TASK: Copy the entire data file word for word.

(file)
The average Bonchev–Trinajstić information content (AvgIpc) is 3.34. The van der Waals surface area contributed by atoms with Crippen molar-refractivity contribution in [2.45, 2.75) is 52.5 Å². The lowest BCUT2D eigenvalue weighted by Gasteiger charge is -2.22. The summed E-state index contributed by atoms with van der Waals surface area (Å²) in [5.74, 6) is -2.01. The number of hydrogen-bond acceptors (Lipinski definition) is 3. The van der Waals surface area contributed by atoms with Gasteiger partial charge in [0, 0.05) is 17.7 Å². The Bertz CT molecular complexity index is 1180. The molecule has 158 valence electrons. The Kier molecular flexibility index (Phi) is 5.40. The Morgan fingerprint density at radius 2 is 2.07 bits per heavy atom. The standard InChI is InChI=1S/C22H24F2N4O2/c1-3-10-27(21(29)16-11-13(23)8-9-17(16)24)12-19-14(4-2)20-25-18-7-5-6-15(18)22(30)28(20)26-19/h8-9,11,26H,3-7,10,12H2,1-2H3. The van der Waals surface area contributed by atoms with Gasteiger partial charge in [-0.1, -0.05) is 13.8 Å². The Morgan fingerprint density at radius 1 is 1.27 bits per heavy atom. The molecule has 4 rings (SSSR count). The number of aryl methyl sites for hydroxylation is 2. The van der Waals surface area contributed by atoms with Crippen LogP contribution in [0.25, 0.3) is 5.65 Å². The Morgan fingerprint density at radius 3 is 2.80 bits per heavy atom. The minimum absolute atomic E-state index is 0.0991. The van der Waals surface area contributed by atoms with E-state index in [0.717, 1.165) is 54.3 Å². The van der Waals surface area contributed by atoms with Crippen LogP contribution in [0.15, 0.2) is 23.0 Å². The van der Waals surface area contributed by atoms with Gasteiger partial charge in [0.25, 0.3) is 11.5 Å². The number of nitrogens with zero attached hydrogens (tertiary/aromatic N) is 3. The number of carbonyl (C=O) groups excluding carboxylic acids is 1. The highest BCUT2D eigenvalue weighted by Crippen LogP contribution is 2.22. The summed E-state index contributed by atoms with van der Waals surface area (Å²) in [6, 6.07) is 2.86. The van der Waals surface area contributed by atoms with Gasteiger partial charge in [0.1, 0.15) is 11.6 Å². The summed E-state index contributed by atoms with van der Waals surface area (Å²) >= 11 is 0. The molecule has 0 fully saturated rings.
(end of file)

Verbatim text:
The average Bonchev–Trinajstić information content (AvgIpc) is 3.34. The van der Waals surface area contributed by atoms with Crippen molar-refractivity contribution in [2.45, 2.75) is 52.5 Å². The lowest BCUT2D eigenvalue weighted by Gasteiger charge is -2.22. The summed E-state index contributed by atoms with van der Waals surface area (Å²) in [5.74, 6) is -2.01. The number of hydrogen-bond acceptors (Lipinski definition) is 3. The van der Waals surface area contributed by atoms with Gasteiger partial charge in [0, 0.05) is 17.7 Å². The Bertz CT molecular complexity index is 1180. The molecule has 158 valence electrons. The Kier molecular flexibility index (Phi) is 5.40. The Morgan fingerprint density at radius 2 is 2.07 bits per heavy atom. The standard InChI is InChI=1S/C22H24F2N4O2/c1-3-10-27(21(29)16-11-13(23)8-9-17(16)24)12-19-14(4-2)20-25-18-7-5-6-15(18)22(30)28(20)26-19/h8-9,11,26H,3-7,10,12H2,1-2H3. The van der Waals surface area contributed by atoms with Gasteiger partial charge in [-0.1, -0.05) is 13.8 Å². The Morgan fingerprint density at radius 1 is 1.27 bits per heavy atom. The molecule has 4 rings (SSSR count). The number of aryl methyl sites for hydroxylation is 2. The van der Waals surface area contributed by atoms with Crippen LogP contribution in [0.25, 0.3) is 5.65 Å². The Morgan fingerprint density at radius 3 is 2.80 bits per heavy atom. The minimum absolute atomic E-state index is 0.0991. The van der Waals surface area contributed by atoms with E-state index in [0.717, 1.165) is 54.3 Å². The van der Waals surface area contributed by atoms with Crippen LogP contribution in [0.15, 0.2) is 23.0 Å². The van der Waals surface area contributed by atoms with Gasteiger partial charge in [0.25, 0.3) is 11.5 Å². The number of nitrogens with zero attached hydrogens (tertiary/aromatic N) is 3. The number of carbonyl (C=O) groups excluding carboxylic acids is 1. The highest BCUT2D eigenvalue weighted by Crippen LogP contribution is 2.22. The summed E-state index contributed by atoms with van der Waals surface area (Å²) in [6, 6.07) is 2.86. The van der Waals surface area contributed by atoms with Gasteiger partial charge in [0.1, 0.15) is 11.6 Å². The summed E-state index contributed by atoms with van der Waals surface area (Å²) >= 11 is 0. The molecule has 0 fully saturated rings.